A group of Chinese exchange students visited iCIMS, the Matawan-based company specializing in software-as-a-service for recruiters, on August 19.
They heard a presentation on iCIMS, toured the building and spent part of the day with an in-house iCIMS user experience/development and design team (UX/IDD). The students had already been in the U.S. for six weeks.
Cheryl Peterson, manager of talent acquisition at iCIMS, gave the students an overview of the company. The UX/IDD team did a presentation focusing on how iCIMS develops its website and graphic-design projects with the user experience in mind and performs user-experience testing for all the assets it creates.
This is the third year that Kean University has been running the immersion program, according to James Beaty, who accompanied the students to iCIMS. A senior at Kean University, Beaty was the “Chinese immersion mentor.” His role was to be someone the students could look up to and go to when they had questions, and he helped them with their transition to America during their summer here.
The Chinese students had been studying English for six weeks, and had done some traveling around the country as well. Yoga Xu (19) said that she had come to iCIMS “to learn how a whole company worked. I am interested in the industry here.” She added, “I want to find an internship maybe related to my major.”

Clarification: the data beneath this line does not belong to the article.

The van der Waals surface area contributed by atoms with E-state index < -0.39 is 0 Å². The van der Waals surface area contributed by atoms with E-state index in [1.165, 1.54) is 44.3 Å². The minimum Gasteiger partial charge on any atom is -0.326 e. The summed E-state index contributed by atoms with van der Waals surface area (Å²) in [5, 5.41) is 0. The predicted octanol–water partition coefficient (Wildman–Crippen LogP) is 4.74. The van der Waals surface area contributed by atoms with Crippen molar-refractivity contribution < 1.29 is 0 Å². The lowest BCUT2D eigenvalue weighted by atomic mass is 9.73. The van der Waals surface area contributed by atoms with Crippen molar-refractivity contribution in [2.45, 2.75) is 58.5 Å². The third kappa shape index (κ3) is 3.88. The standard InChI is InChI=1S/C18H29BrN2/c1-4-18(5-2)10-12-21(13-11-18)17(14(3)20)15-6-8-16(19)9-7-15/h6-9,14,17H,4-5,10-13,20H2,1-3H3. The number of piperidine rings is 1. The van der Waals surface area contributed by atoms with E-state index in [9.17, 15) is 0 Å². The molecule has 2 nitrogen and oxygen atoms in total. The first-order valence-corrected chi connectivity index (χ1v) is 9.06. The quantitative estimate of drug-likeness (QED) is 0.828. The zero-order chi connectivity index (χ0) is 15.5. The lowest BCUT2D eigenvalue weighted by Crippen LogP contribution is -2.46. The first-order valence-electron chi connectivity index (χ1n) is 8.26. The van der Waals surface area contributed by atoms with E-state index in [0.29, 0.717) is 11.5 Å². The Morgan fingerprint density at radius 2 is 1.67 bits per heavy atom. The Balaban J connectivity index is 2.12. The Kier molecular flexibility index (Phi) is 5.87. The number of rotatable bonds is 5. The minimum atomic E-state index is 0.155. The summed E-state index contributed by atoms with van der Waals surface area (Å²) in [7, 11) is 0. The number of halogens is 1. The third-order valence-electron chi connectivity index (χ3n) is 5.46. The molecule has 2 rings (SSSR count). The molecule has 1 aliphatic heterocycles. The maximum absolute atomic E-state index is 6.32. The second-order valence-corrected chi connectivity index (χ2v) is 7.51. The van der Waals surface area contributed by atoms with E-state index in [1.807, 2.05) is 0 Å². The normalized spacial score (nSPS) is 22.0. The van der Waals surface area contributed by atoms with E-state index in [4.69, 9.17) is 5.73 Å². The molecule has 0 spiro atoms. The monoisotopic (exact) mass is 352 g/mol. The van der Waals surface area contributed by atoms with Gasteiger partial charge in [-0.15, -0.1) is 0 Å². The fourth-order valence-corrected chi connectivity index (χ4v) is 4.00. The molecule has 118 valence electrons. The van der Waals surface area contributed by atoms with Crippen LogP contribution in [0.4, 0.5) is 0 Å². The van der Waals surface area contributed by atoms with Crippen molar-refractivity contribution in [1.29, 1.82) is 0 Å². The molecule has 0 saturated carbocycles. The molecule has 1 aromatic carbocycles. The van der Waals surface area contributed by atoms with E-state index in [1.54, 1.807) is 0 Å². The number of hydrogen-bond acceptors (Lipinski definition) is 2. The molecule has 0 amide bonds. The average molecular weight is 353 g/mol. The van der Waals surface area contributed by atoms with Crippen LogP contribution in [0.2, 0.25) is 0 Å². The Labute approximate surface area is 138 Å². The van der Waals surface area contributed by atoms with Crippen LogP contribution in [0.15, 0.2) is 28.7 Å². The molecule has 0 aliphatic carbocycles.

Asked if she wanted to come back to the U.S., she said that she’d like to come back when she is a senior and will have another opportunity to study at Kean University.
Jay Tan (19) said that he had learned a lot of vocabulary and improved his English writing ability while he was in the U.S., and he got to visit New York City. He said that he had come to iCIMS to understand the operations and structure of the business.
Asked what the differences were between American business culture and the culture in Chinese businesses, Tan answered, “In America the relationships with colleagues are very kind and friendly. They always say hello to each other. In China, the competition is very strong between colleagues.”
Tan added that he wanted to return to the U.S. get his master’s degree.